3 Christian conferences, 3 approaches to LGBT issues

In the next several months, three major Christian organizations will host conferences representing a spectrum of views on sexuality and marriage. The first commences today.

A crowd shot from the GCN conference in 2013. This year, they expect double the number of attendees. - Image courtesy of the Gay Christian Network
A crowd shot from the GCN conference in 2013. This year, they expect double the number of attendees. - Image courtesy of the Gay Christian Network

A crowd shot from the GCN conference in 2010. This year, they expect double the number of 2013 attendees. – Image courtesy of the Gay Christian Network

As debates over sexuality and marriage continue to heat up among American Christians, several groups have decided to convene what a Southerner might call a “Come to Jesus meeting.” Three Christian organizations will host conferences during the next three months representing the wide spectrum of views among believers.

Today, the Ethics and Religious Liberty Commission (ERLC) of the Southern Baptist Convention becomes the first off the block with the commencement of their national conference in Nashville, Tennessee. The ERLC is one of the leading organizations promoting the traditional Christian understanding of sexuality and marriage. They have 45 speakers scheduled to address their gathering, and have welcomed many prominent pro-gay advocates to attend the conference as well. It should create much conversation across social media. (Those who aren’t attending the event can live stream it here.)

Next month, The Reformation Project will host their event in Washington, D.C. to promote the full affirmation of same-sex relationships. (David Gushee, a leading evangelical ethicist, plans to publicly announce his support of LGBT relationships at the event.) And in January, the Gay Christian Network will host a conference in Portland, Oregon that they claim takes more of a “third way” by welcoming perspectives of affirming Christians and those who believe faithfulness requires celibacy for LGBT persons.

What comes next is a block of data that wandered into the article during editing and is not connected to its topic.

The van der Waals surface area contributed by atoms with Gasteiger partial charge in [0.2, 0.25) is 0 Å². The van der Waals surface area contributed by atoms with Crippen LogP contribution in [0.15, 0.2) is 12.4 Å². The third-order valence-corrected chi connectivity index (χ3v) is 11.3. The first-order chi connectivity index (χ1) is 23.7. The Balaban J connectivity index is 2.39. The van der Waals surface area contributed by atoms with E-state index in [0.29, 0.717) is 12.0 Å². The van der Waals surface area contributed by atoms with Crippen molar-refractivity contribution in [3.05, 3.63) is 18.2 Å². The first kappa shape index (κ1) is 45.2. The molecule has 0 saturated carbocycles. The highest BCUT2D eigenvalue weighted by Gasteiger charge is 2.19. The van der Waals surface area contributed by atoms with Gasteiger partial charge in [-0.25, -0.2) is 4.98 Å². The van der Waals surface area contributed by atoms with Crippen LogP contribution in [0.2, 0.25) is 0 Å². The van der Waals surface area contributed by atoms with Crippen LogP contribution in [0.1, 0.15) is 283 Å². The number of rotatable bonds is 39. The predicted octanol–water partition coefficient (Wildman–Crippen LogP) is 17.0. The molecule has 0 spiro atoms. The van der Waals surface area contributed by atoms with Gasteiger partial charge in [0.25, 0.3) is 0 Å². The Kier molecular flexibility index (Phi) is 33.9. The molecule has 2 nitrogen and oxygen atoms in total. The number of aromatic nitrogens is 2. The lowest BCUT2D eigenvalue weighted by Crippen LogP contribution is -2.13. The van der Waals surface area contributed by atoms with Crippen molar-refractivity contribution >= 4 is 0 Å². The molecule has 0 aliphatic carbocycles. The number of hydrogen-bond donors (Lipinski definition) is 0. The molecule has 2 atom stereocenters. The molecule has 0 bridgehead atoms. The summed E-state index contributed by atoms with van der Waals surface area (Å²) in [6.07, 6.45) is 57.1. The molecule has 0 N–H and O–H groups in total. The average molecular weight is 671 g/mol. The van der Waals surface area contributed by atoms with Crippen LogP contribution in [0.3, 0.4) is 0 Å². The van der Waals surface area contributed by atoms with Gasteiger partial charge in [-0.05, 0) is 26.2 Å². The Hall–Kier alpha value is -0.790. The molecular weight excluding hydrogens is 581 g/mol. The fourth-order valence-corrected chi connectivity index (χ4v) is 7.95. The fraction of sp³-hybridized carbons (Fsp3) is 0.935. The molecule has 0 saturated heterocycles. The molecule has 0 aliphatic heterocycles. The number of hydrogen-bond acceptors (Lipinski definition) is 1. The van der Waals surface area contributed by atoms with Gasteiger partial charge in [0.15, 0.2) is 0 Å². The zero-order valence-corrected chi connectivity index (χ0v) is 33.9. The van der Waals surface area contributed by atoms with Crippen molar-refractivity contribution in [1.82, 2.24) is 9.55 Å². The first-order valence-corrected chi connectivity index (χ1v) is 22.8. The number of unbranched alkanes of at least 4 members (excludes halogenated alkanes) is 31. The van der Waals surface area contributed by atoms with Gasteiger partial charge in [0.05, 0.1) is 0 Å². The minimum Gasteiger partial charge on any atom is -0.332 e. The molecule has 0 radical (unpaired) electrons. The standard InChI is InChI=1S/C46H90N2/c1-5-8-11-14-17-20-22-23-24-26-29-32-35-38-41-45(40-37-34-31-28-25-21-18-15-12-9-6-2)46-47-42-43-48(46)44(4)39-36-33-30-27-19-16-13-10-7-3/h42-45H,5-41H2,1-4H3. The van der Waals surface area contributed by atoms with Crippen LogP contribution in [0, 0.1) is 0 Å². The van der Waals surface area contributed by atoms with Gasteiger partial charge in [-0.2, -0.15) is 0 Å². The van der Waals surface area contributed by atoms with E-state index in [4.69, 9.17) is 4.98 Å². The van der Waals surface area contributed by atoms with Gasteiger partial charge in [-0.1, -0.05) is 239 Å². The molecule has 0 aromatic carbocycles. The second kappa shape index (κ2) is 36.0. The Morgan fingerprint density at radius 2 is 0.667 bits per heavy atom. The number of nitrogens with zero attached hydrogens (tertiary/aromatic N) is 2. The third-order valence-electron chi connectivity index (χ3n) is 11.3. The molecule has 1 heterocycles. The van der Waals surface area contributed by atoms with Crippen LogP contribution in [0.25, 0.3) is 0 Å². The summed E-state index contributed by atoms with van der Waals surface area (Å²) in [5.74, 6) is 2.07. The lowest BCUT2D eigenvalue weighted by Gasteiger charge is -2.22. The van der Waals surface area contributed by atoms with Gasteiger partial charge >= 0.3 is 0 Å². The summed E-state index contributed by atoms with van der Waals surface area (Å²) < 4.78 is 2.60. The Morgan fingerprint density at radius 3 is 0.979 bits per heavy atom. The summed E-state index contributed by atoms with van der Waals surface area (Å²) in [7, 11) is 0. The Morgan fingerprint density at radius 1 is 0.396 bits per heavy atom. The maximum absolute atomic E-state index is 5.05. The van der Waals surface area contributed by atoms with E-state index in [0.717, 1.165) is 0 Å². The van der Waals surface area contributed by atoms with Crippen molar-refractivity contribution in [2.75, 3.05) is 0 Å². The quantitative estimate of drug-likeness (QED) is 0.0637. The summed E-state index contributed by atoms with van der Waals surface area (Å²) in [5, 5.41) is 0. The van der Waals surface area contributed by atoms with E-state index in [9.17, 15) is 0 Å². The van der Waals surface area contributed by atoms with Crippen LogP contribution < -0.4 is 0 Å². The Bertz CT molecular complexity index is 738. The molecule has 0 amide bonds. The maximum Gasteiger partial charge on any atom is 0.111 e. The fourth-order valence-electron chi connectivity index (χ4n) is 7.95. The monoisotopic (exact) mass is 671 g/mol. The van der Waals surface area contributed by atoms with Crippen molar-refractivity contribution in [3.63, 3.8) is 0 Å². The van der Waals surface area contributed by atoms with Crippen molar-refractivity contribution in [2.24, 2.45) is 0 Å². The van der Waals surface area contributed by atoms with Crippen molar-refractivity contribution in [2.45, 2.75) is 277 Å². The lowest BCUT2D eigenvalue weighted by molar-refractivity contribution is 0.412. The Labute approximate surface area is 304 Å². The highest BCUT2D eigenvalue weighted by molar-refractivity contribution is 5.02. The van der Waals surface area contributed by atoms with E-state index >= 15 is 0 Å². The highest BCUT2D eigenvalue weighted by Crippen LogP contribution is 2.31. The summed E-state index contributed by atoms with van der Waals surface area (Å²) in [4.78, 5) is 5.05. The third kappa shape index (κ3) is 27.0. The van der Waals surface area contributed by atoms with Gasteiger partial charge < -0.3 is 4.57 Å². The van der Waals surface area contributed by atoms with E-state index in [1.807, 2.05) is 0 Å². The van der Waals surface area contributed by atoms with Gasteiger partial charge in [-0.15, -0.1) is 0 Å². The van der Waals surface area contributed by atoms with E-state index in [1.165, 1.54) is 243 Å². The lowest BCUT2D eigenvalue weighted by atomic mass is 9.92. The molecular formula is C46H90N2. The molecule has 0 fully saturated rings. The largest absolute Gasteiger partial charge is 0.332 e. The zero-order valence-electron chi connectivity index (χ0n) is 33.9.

Below is a sketch of each conference with a short statement from the leader of the host organization describing the event’s goal in their own words.


October 27 – 29, 2014
Postion: Opposed to same-sex relationships
Speakers include: Russell Moore, Albert Mohler, Jim Daly, David Platt
Attendees registered: 1275*
Attendees predicted: 1300

“We wish to equip churches to engage a culture where we must articulate, and not just assume everybody understands, what we mean by marriage and family and sexuality. We want to discuss these issues in the context of the gospel, which means we speak clearly both in terms of sin and of mercy, of truth and of grace. And we want not merely to equip churches to articulate a Christian sexual ethic but to embody that ethic in healthy, gospel-reflecting marriage cultures that reflect the union of Christ and his church.”
– Russell Moore, President of the Ethics and Religious Liberty Commission


November 6 – 8, 2014
Position: Affirming of same-sex relationships
Speakers include: Matthew Vines, David Gushee, Gene Robinson, James Brownson
Attendees registered: 250*
Attendees predicted: 350

“The conference is primarily a Bible-based training event for Christians who are LGBT-affirming but who want and need the biblical tools in order to be able to go back to their pastors, their parents, their colleagues, and say, ‘I don’t just feel this way in my heart, but I can actually defend my beliefs from a Bible-based standpoint, and I’m not giving up on the authority of Scripture.'”
– Matthew Vines, Founder of The Reformation Project


January 8 – 11, 2015
Position: Third way (includes those who affirm same-sex relationships and those who do not)
Speakers include: Justin Lee, Jeff Chu, Vicky Beeching, Wendy Gritter
Attendees registered: 800*
Attendees predicted: 1400

“The annual Gay Christian Network conference is the only major conference where both sides of the sexuality controversy have a voice. Many groups preach to their own choirs and try to outshout the opposition, but we provide a unique, grace-filled space for Christians to meet one another, worship together, and work collectively to create a stronger, more compassionate church for all in spite of our disagreements.”
– Justin Lee, Executive Director of the Gay Christian Network

*These numbers were provided to RNS by the conference last week and may have changed.

Donate to Support Independent Journalism!

Donate Now!